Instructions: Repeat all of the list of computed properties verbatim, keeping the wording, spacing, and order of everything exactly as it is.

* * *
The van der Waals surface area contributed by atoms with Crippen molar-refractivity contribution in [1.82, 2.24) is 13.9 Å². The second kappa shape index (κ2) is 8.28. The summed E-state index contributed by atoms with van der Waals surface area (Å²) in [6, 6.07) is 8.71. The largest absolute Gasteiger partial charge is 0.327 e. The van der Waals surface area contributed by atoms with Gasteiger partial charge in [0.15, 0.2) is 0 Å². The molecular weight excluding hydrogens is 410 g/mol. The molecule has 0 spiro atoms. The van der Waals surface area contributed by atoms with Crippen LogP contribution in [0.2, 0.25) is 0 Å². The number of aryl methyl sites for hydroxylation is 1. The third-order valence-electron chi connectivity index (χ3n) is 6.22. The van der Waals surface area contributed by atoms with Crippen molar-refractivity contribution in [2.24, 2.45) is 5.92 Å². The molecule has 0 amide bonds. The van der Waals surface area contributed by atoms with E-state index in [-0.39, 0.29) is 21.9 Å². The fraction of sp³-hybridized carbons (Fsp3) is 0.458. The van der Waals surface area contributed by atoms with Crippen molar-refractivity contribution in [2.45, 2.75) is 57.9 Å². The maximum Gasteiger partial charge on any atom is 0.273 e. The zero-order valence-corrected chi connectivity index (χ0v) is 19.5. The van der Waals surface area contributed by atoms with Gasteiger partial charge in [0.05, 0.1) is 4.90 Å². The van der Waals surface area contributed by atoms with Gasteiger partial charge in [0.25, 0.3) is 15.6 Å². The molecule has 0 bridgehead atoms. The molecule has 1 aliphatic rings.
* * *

The van der Waals surface area contributed by atoms with Crippen molar-refractivity contribution in [1.82, 2.24) is 13.9 Å². The second kappa shape index (κ2) is 8.28. The summed E-state index contributed by atoms with van der Waals surface area (Å²) in [6, 6.07) is 8.71. The largest absolute Gasteiger partial charge is 0.327 e. The van der Waals surface area contributed by atoms with Gasteiger partial charge in [0.15, 0.2) is 0 Å². The molecular weight excluding hydrogens is 410 g/mol. The molecule has 0 spiro atoms. The van der Waals surface area contributed by atoms with Crippen LogP contribution in [0.2, 0.25) is 0 Å². The number of aryl methyl sites for hydroxylation is 1. The third-order valence-electron chi connectivity index (χ3n) is 6.22. The van der Waals surface area contributed by atoms with Crippen molar-refractivity contribution in [2.24, 2.45) is 5.92 Å². The molecule has 0 amide bonds. The van der Waals surface area contributed by atoms with E-state index in [-0.39, 0.29) is 21.9 Å². The fraction of sp³-hybridized carbons (Fsp3) is 0.458. The van der Waals surface area contributed by atoms with Crippen molar-refractivity contribution in [2.45, 2.75) is 57.9 Å². The maximum Gasteiger partial charge on any atom is 0.273 e. The zero-order valence-corrected chi connectivity index (χ0v) is 19.5. The van der Waals surface area contributed by atoms with Gasteiger partial charge in [0.05, 0.1) is 4.90 Å². The van der Waals surface area contributed by atoms with Gasteiger partial charge in [0.25, 0.3) is 15.6 Å². The molecule has 0 bridgehead atoms. The molecule has 1 aliphatic rings.